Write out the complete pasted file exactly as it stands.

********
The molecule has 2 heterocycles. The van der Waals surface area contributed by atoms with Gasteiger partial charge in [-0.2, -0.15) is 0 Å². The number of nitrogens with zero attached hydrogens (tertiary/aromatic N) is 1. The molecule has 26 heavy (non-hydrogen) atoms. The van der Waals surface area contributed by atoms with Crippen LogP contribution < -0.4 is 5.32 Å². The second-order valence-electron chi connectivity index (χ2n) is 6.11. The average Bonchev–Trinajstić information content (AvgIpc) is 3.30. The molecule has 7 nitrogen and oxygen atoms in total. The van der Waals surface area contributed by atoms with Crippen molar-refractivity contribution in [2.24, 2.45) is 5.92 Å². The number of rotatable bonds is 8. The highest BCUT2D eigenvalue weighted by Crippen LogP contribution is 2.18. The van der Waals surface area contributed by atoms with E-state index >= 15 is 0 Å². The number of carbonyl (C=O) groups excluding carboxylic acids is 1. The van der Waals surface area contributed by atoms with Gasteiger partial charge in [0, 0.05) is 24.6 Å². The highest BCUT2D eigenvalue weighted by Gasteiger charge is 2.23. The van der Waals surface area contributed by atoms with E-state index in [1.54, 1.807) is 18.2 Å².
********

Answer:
The molecule has 2 heterocycles. The van der Waals surface area contributed by atoms with Gasteiger partial charge in [-0.2, -0.15) is 0 Å². The number of nitrogens with zero attached hydrogens (tertiary/aromatic N) is 1. The molecule has 26 heavy (non-hydrogen) atoms. The van der Waals surface area contributed by atoms with Crippen LogP contribution < -0.4 is 5.32 Å². The second-order valence-electron chi connectivity index (χ2n) is 6.11. The average Bonchev–Trinajstić information content (AvgIpc) is 3.30. The molecule has 7 nitrogen and oxygen atoms in total. The van der Waals surface area contributed by atoms with Crippen molar-refractivity contribution in [2.24, 2.45) is 5.92 Å². The number of rotatable bonds is 8. The highest BCUT2D eigenvalue weighted by Crippen LogP contribution is 2.18. The van der Waals surface area contributed by atoms with E-state index >= 15 is 0 Å². The number of carbonyl (C=O) groups excluding carboxylic acids is 1. The van der Waals surface area contributed by atoms with Gasteiger partial charge in [0, 0.05) is 24.6 Å². The highest BCUT2D eigenvalue weighted by Gasteiger charge is 2.23. The van der Waals surface area contributed by atoms with E-state index in [1.54, 1.807) is 18.2 Å².